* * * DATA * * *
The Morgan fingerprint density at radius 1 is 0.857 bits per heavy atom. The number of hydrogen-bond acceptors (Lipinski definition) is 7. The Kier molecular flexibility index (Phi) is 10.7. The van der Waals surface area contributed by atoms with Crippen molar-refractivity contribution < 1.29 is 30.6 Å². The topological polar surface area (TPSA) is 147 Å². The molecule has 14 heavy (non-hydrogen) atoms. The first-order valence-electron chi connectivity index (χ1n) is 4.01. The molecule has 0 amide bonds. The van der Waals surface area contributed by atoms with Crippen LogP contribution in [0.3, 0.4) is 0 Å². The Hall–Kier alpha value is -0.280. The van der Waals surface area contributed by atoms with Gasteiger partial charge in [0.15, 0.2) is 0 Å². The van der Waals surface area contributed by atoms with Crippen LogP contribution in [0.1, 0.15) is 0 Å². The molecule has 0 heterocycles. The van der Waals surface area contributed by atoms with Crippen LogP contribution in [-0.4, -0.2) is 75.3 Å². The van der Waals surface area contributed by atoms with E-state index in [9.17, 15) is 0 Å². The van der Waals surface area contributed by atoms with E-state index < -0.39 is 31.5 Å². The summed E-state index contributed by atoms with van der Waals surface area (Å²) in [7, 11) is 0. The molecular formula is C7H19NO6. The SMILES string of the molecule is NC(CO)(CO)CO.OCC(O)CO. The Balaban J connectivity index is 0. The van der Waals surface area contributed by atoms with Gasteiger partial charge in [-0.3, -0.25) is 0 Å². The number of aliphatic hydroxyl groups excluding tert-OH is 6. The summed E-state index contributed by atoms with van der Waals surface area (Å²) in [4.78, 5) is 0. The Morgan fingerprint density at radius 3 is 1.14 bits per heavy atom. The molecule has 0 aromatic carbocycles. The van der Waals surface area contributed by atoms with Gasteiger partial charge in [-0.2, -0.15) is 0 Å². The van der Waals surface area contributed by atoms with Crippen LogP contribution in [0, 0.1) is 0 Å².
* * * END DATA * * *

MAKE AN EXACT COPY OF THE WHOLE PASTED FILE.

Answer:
The Morgan fingerprint density at radius 1 is 0.857 bits per heavy atom. The number of hydrogen-bond acceptors (Lipinski definition) is 7. The Kier molecular flexibility index (Phi) is 10.7. The van der Waals surface area contributed by atoms with Crippen molar-refractivity contribution < 1.29 is 30.6 Å². The topological polar surface area (TPSA) is 147 Å². The molecule has 14 heavy (non-hydrogen) atoms. The first-order valence-electron chi connectivity index (χ1n) is 4.01. The molecule has 0 amide bonds. The van der Waals surface area contributed by atoms with Crippen LogP contribution in [0.3, 0.4) is 0 Å². The Hall–Kier alpha value is -0.280. The van der Waals surface area contributed by atoms with Gasteiger partial charge in [0.15, 0.2) is 0 Å². The van der Waals surface area contributed by atoms with Crippen LogP contribution in [0.1, 0.15) is 0 Å². The molecule has 0 heterocycles. The van der Waals surface area contributed by atoms with Crippen LogP contribution in [-0.4, -0.2) is 75.3 Å². The van der Waals surface area contributed by atoms with E-state index in [9.17, 15) is 0 Å². The van der Waals surface area contributed by atoms with E-state index < -0.39 is 31.5 Å². The summed E-state index contributed by atoms with van der Waals surface area (Å²) in [7, 11) is 0. The molecular formula is C7H19NO6. The SMILES string of the molecule is NC(CO)(CO)CO.OCC(O)CO. The Balaban J connectivity index is 0. The van der Waals surface area contributed by atoms with Gasteiger partial charge in [-0.3, -0.25) is 0 Å². The number of aliphatic hydroxyl groups excluding tert-OH is 6. The summed E-state index contributed by atoms with van der Waals surface area (Å²) in [4.78, 5) is 0. The Morgan fingerprint density at radius 3 is 1.14 bits per heavy atom. The molecule has 0 aromatic carbocycles. The van der Waals surface area contributed by atoms with Gasteiger partial charge in [-0.2, -0.15) is 0 Å². The van der Waals surface area contributed by atoms with Crippen LogP contribution in [0, 0.1) is 0 Å².